Image copyright © by Marcus Trahan



I found myself wondering if anything in the world has ever dated as fast as ‘60s (and into the ‘70s) movies about hippies, LSD, and the counterculture. I mean, these things became embarrassing relics between the time the bulb was switched on in the projector and the light hit the screen. Of course, in one sense they were dated the moment the shooting script was finalized, as no writer or director working in Hollywood in those days had the slightest clue what hippies were all about. According to the old men making these films, hippies all drove psychedelic VWs and school buses, spouted meaningless empty-headed platitudes about love and shit like that, danced all day to third-rate bubblegum rock, and, oh yes, were usually accompanied by several stoned-out chicks wearing nothing but body paint. Well, sure man, I was there, I saw all those things from time to time, but they miss everything that was important about those lovely days.

This one was directed by Otto Preminger, in an apparent attempt to show everyone he was “hep” to the “scene,” that he “dug” all the “grooves” those crazy “beatnik” kids were laying down. Who says a 63-year-old Kraut can’t be a cool cat? The product is so embarrassing that, according to Spider Robinson, Gleason stormed out of the premiere threatening to sue everybody. Cool it, Jackie. You read the script for this piece of shit. You booked yourself into this toilet.

This is another one that Spider turned me on to (or inflicted on me, I still haven’t decided) with the warning that it was the weirdest movie he’d ever seen. Well, I won’t say it’s the weirdest (I’ve seen some pretty weird movies) but it’s one of the weirdest ever made with big Hollywood money and (reasonably) big Hollywood names. Jackie Gleason, Carol Channing, Frankie Avalon, Groucho Marx, with short parts by a whole bunch of others, from Slim Pickens to Peter Lawford.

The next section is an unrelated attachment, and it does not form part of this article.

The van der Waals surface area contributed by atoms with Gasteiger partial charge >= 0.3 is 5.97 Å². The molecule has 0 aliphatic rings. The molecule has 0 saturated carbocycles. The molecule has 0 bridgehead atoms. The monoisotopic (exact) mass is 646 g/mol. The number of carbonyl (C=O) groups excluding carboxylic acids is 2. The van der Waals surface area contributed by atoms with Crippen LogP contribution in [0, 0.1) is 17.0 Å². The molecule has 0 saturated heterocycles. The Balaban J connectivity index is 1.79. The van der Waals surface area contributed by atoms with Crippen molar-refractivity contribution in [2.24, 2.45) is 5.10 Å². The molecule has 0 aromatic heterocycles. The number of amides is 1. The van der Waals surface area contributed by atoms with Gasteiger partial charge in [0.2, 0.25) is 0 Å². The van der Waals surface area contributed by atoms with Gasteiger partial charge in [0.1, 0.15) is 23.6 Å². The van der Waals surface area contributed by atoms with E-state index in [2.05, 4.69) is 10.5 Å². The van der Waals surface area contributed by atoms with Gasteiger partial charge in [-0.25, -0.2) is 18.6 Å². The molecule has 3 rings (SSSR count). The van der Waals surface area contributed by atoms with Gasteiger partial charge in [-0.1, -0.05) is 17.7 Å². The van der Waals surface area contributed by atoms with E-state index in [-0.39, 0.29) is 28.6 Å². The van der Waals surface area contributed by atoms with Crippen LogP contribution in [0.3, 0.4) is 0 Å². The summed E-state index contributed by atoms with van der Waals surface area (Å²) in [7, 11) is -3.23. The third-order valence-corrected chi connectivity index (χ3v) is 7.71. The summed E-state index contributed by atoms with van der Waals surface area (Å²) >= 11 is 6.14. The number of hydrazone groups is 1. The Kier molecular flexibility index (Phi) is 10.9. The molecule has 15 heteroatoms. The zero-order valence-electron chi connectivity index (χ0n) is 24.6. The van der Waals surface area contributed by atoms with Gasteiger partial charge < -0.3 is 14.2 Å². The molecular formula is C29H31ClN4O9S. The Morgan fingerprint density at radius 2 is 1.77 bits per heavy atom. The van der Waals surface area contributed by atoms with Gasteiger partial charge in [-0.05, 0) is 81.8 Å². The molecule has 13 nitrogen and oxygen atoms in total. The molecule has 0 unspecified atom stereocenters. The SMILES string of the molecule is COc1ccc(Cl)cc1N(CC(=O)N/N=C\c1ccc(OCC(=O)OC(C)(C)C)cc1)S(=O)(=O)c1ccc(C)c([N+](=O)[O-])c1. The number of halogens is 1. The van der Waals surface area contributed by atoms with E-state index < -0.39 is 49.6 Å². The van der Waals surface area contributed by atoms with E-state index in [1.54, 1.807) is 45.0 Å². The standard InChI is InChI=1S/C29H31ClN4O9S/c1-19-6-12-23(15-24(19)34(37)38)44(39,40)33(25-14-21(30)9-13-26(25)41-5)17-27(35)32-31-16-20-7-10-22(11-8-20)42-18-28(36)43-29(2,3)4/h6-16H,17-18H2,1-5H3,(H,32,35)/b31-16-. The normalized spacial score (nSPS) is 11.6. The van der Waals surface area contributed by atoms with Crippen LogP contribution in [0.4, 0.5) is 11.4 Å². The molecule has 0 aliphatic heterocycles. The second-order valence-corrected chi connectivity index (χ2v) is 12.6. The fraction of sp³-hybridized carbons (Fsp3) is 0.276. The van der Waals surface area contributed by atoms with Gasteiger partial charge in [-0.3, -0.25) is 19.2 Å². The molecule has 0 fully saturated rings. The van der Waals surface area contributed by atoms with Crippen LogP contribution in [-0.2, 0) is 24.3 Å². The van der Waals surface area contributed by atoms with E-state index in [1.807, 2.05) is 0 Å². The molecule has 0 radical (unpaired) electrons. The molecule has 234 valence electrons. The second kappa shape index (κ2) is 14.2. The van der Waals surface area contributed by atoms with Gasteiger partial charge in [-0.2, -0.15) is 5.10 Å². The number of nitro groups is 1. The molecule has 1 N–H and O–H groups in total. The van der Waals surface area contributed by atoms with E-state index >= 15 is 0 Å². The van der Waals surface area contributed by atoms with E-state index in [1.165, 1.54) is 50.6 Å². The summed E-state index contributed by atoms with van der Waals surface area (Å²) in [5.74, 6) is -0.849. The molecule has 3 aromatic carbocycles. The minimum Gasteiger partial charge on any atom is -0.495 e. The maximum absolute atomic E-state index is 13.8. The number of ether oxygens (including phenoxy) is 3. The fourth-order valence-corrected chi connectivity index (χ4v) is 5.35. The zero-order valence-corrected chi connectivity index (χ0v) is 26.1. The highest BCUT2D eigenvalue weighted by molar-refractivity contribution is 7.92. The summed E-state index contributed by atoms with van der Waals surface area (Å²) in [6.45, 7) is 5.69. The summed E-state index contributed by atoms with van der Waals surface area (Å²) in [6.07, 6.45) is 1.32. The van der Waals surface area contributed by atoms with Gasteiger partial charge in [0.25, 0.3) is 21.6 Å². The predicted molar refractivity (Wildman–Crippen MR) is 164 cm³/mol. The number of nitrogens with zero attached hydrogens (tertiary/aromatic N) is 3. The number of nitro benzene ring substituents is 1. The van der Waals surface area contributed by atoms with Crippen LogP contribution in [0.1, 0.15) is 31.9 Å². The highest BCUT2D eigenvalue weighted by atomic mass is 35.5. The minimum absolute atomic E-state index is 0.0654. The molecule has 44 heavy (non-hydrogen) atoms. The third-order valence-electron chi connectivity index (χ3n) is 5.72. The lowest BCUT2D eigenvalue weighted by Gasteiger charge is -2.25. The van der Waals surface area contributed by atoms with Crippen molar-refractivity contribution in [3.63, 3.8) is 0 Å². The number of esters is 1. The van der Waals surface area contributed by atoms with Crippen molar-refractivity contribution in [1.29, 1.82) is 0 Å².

There’s not much point in going over the plot except to say the centerpiece is dropping a lot of LSD in the soup at a prison and everyone freaking out colorfully while Jackie and two friends escape in a homemade hot air balloon. Sounds like fun, doesn’t it? It isn’t. We never laughed once at this thing, though our jaws dropped a lot. The film climaxes with a stunningly bad rendition of the title song, “Skidoo” by Carol Channing aboard a huge yacht where Groucho Marx is a paranoid Mafia boss. Oh, yeah, Groucho assessed his own performance as “godawful.” You said the secret woid, Groucho, and the duck came down and shat on your head. He seems to be in a trance. One scene, he’s got this gorgeous girl sitting in his lap, he’s unbuttoning her blouse, and he’s staring off into space. Reading cue cards? Who knows? It’s beyond bizarre.

Oddly, the only thing worth a damn in this horror show is … the end credits. No kidding! They are sung, every word of them, and it’s a long list of credits, right down to the grips and office girls. Now, that’s unique. I have never heard credits sung before. With any luck, I’ll never hear them again.